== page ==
More Health Care Professionals Abusing Anesthesia Drug: Study
Those using propofol more likely to be women, depressed or have history of abuse, researchers say
TUESDAY, March 26, 2013 (HealthDay News) -- Abuse of the anesthesia drug propofol by health care professionals is a growing problem, a new study says.
Propofol (Diprivan) is used to put patients to sleep for surgery and to sedate them for other procedures. It is widely used because it takes effect rapidly and offers patients a quick recovery time, with fewer side effects than other anesthetics.
It was among the mix of drugs that contributed to singer Michael Jackson's death in 2009, the Los Angeles County coroner concluded.
Researchers analyzed data from an addiction center specializing in substance abuse problems among health care professionals and identified 22 health care workers who were treated for propofol abuse between 1990 and 2010.
During that period, there was a steady increase in the number of health care professionals treated for propofol abuse, which currently accounts for 1.6 percent of all cases of health care professionals treated for addiction, the study authors said.
The patients identified in the study included 13 doctors, eight nurses and one dentist. Most of the doctors and all of the nurses were anesthesia providers and had easy access to propofol, according to the findings in the April issue of the Journal of Addiction Medicine.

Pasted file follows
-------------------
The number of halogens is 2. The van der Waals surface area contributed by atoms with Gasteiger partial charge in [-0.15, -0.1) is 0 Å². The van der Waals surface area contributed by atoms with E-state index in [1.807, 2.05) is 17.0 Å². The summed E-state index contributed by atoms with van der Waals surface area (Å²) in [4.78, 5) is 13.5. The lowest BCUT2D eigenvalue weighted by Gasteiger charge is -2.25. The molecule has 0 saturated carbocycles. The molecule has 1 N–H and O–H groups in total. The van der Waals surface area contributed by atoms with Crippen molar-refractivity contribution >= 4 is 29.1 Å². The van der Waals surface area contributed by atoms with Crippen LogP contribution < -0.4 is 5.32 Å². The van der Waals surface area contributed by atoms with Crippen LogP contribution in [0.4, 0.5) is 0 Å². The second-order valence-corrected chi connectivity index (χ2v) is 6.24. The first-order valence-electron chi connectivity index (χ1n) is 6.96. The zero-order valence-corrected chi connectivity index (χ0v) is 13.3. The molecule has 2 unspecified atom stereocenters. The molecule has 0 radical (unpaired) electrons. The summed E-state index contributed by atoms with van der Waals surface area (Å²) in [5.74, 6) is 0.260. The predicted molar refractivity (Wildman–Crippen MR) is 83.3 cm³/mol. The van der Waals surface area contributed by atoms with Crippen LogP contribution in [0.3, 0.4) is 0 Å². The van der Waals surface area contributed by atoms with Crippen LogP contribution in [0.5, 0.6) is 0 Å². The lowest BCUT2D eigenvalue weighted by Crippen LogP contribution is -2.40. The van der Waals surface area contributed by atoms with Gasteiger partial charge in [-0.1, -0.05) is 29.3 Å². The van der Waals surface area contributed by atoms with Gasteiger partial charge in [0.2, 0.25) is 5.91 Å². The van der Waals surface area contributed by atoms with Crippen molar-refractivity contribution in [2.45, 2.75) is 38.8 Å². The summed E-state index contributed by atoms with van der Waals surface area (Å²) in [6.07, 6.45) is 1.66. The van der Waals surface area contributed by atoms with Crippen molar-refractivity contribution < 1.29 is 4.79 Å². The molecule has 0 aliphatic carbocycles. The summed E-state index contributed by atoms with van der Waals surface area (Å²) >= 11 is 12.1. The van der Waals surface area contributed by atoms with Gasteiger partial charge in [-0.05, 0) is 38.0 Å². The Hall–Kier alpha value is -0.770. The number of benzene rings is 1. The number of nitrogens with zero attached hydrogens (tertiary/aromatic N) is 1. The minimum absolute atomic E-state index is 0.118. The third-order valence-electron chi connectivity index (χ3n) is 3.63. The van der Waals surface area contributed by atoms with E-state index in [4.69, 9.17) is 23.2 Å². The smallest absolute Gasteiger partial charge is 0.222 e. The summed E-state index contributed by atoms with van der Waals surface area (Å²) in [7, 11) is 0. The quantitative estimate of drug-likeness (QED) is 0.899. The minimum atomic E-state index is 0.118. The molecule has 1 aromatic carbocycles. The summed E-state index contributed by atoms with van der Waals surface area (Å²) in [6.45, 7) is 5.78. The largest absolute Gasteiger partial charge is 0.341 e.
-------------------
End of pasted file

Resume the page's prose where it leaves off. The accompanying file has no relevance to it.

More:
The propofol abusers were more likely to be women, and many of the patients had depression and a history of childhood sexual or physical abuse. Most of the patients also had a family history of substance abuse, and a higher-than-expected number had family members with schizophrenia, the investigators found.
Many of the patients started using propofol to help them sleep, but they quickly became addicted to the drug. Most sought addiction treatment within a few months of starting to abuse the drug, while five patients entered treatment after a single propofol binge.
About half began treatment after dramatic events such as car crashes or other injuries. Some suffered injuries when they passed out immediately after injecting themselves with propofol. Five were admitted to treatment after being discovered unconscious, the researchers noted in a journal news release.
"Propofol addiction is a virulent and debilitating form of substance dependence" with a "rapid downhill course," wrote Dr. Paul Earley and Dr. Torin Finver of Georgia Health Professionals Program Inc., in Atlanta.
Some of the patient characteristics identified in this study -- including a history of depression and childhood abuse, as well as certain injury patterns -- could be used to identify and treat propofol abuse in health care professionals, the researchers suggested.
The American Society of Anesthesiologists has more about propofol.